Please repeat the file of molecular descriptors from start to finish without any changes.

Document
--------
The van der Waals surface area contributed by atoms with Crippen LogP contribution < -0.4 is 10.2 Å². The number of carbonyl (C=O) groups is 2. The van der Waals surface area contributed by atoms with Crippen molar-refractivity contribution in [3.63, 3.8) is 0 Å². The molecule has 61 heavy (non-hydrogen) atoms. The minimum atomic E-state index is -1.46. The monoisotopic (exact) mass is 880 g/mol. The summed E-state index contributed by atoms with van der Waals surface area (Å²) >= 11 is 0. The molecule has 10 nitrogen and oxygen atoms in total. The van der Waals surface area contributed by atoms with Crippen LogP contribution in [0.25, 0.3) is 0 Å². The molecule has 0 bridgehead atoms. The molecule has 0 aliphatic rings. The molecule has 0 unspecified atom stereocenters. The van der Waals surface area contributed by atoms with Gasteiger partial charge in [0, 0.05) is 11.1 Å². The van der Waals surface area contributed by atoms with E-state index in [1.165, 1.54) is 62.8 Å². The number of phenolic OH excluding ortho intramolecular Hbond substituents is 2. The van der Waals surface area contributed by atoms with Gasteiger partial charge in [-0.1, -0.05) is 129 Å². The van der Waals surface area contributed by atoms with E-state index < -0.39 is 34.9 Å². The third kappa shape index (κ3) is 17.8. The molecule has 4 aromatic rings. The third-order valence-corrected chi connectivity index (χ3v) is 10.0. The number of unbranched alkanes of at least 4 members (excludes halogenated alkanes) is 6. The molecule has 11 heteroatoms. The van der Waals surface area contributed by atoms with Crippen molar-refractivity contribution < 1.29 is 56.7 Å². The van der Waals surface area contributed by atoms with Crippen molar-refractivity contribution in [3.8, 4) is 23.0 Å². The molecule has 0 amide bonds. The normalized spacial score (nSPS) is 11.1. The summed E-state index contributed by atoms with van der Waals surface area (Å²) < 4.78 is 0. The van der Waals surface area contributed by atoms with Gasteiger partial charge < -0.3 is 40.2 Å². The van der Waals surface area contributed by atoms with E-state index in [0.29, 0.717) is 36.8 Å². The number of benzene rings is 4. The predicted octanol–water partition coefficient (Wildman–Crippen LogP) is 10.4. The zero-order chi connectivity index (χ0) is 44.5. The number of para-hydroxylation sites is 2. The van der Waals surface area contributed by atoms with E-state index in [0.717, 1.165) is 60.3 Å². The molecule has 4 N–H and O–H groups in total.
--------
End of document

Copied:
The van der Waals surface area contributed by atoms with Crippen LogP contribution < -0.4 is 10.2 Å². The number of carbonyl (C=O) groups is 2. The van der Waals surface area contributed by atoms with Crippen molar-refractivity contribution in [3.63, 3.8) is 0 Å². The molecule has 61 heavy (non-hydrogen) atoms. The minimum atomic E-state index is -1.46. The monoisotopic (exact) mass is 880 g/mol. The summed E-state index contributed by atoms with van der Waals surface area (Å²) >= 11 is 0. The molecule has 10 nitrogen and oxygen atoms in total. The van der Waals surface area contributed by atoms with Crippen LogP contribution in [0.25, 0.3) is 0 Å². The molecule has 0 bridgehead atoms. The molecule has 0 aliphatic rings. The molecule has 0 unspecified atom stereocenters. The van der Waals surface area contributed by atoms with Gasteiger partial charge in [0, 0.05) is 11.1 Å². The van der Waals surface area contributed by atoms with E-state index in [1.165, 1.54) is 62.8 Å². The number of phenolic OH excluding ortho intramolecular Hbond substituents is 2. The van der Waals surface area contributed by atoms with Gasteiger partial charge in [-0.1, -0.05) is 129 Å². The van der Waals surface area contributed by atoms with E-state index < -0.39 is 34.9 Å². The third kappa shape index (κ3) is 17.8. The molecule has 4 aromatic rings. The third-order valence-corrected chi connectivity index (χ3v) is 10.0. The number of unbranched alkanes of at least 4 members (excludes halogenated alkanes) is 6. The molecule has 11 heteroatoms. The van der Waals surface area contributed by atoms with Crippen molar-refractivity contribution < 1.29 is 56.7 Å². The van der Waals surface area contributed by atoms with Crippen molar-refractivity contribution in [3.8, 4) is 23.0 Å². The molecule has 0 amide bonds. The normalized spacial score (nSPS) is 11.1. The summed E-state index contributed by atoms with van der Waals surface area (Å²) < 4.78 is 0. The van der Waals surface area contributed by atoms with Gasteiger partial charge < -0.3 is 40.2 Å². The van der Waals surface area contributed by atoms with E-state index in [0.29, 0.717) is 36.8 Å². The number of benzene rings is 4. The predicted octanol–water partition coefficient (Wildman–Crippen LogP) is 10.4. The zero-order chi connectivity index (χ0) is 44.5. The number of para-hydroxylation sites is 2. The van der Waals surface area contributed by atoms with E-state index in [0.717, 1.165) is 60.3 Å². The molecule has 4 N–H and O–H groups in total.